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NASA wants scientists and technologists worldwide to help with the next Mars mission

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NASA's Mars program is taking submissions from the science and technology community in order to help solve challenges in further exploring and ultimately sending humans to the planet.

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Despite funding uncertainty, NASA is still pushing to send humans to Mars by the 2030s, and it's looking for outside input to move the Mars exploration program forwards. The Mars Program Planning Group (MPPG) is currently taking proposals for "challenge areas," which include everything from improving landing accuracy to extracting oxygen from the surface of Mars. NASA encourages anyone with experience in the relevant areas, including students and researchers outside the US, to submit papers that briefly outline how to solve any of these problems.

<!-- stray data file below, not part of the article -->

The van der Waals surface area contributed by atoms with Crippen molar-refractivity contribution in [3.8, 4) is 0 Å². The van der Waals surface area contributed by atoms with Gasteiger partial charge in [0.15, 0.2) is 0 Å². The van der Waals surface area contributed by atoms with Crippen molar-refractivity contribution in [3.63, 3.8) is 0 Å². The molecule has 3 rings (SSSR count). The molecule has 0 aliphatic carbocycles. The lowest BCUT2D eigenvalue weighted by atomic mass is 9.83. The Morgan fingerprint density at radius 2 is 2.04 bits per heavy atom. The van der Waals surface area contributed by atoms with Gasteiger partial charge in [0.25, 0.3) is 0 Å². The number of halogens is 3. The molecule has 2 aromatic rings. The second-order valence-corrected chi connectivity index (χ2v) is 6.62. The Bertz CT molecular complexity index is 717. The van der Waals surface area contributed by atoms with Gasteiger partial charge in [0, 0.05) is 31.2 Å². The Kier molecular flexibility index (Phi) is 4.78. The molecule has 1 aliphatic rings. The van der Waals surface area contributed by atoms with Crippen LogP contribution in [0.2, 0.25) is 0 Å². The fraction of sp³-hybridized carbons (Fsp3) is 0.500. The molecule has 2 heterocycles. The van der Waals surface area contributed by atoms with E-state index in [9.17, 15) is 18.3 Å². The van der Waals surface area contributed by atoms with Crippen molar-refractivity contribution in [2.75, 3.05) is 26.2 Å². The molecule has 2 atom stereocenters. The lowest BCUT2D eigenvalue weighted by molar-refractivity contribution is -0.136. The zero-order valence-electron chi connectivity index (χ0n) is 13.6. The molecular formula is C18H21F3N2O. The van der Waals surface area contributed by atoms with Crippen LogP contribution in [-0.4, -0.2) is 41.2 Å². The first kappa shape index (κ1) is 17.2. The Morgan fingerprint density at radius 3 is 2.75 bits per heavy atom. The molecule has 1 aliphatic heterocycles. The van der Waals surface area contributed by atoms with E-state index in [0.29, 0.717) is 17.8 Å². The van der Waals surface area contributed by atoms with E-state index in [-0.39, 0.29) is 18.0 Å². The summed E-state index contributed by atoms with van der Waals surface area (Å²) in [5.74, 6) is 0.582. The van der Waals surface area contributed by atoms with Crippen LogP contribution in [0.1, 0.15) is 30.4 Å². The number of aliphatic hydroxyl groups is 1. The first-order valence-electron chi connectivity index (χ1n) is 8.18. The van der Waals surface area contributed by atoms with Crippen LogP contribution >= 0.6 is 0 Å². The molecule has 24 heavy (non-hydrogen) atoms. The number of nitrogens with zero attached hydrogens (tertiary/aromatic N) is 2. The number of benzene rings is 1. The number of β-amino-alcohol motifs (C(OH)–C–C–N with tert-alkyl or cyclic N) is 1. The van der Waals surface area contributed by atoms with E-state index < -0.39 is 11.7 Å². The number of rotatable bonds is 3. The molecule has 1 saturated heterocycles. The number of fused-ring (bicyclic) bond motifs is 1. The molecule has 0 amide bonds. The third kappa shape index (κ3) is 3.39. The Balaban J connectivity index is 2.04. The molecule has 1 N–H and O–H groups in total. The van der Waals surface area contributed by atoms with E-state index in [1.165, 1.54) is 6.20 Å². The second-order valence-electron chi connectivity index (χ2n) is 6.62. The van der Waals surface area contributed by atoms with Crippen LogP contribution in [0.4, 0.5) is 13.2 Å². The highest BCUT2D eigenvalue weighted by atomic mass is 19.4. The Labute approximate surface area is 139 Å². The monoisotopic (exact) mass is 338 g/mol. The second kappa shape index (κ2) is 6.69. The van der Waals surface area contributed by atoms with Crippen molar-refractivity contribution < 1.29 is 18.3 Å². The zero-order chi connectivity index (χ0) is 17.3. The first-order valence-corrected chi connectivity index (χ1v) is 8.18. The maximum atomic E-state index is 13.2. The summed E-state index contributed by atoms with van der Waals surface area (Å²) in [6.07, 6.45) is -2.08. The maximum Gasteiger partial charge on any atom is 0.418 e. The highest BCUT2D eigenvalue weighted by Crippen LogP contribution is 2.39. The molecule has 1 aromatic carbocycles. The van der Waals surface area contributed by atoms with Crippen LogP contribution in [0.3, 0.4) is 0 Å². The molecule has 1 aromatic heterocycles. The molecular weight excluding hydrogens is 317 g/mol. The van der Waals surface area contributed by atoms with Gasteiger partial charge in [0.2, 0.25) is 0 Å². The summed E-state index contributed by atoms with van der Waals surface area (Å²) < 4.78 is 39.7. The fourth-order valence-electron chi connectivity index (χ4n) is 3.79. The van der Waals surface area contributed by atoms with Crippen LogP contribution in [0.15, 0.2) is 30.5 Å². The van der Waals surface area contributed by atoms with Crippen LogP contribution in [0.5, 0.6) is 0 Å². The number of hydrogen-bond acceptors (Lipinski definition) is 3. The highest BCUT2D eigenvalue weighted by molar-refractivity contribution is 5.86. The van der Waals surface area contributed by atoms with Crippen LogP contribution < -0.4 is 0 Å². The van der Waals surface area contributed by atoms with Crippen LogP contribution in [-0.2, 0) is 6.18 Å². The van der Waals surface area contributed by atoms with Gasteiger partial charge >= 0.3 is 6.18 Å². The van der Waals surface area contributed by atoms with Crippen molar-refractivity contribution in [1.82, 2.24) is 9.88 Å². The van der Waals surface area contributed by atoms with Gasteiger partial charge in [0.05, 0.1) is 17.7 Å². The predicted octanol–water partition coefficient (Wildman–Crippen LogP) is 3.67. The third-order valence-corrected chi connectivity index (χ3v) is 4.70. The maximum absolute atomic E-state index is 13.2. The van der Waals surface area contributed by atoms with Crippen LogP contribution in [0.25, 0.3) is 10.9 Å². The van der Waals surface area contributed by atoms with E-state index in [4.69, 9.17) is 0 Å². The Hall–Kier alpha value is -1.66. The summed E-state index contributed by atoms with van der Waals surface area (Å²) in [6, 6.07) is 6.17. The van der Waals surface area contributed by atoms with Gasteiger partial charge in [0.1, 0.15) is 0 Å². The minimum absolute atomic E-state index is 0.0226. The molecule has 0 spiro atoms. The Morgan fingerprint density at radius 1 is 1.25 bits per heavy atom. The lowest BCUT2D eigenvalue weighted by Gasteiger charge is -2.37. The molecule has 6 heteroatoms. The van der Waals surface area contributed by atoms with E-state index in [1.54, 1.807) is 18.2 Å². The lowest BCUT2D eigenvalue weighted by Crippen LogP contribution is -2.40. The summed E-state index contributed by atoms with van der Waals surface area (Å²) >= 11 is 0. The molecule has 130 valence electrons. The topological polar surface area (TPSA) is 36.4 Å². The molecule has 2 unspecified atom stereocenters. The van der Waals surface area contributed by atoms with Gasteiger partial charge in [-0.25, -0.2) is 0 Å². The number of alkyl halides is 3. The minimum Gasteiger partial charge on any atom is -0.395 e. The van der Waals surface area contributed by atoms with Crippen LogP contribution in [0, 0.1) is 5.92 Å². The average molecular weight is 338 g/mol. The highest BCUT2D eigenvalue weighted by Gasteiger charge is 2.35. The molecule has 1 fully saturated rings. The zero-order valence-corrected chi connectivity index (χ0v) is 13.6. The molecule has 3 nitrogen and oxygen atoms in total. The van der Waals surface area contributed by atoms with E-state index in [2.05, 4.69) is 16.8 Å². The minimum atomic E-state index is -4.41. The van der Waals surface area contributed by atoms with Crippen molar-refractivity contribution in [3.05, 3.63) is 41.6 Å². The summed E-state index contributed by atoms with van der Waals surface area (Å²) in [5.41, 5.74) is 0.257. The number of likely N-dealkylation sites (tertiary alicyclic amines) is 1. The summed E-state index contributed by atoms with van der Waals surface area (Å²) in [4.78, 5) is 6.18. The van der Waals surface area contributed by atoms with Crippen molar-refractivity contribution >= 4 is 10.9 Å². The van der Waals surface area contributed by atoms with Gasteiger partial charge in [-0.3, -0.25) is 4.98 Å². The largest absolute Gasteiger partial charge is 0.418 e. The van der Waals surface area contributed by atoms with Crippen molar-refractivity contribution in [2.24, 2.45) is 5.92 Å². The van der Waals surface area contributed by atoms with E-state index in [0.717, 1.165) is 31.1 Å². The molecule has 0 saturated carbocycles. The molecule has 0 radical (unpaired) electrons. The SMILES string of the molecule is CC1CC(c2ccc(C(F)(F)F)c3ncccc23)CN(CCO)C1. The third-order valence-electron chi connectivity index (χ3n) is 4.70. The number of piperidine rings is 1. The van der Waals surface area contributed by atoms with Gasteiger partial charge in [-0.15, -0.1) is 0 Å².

After the May 10th deadline for submission, NASA will pick the best entries and present them at a conference in June. The agency isn't promising funding for the projects yet; instead, it's hoping to integrate them into its mission planning program. Near-term solutions could become goals for the next program, and long-term solutions will be worked into the overall architecture of the space program. You can see the full list of challenges, along with guidelines for submissions, at the Lunar and Planetary Institute here.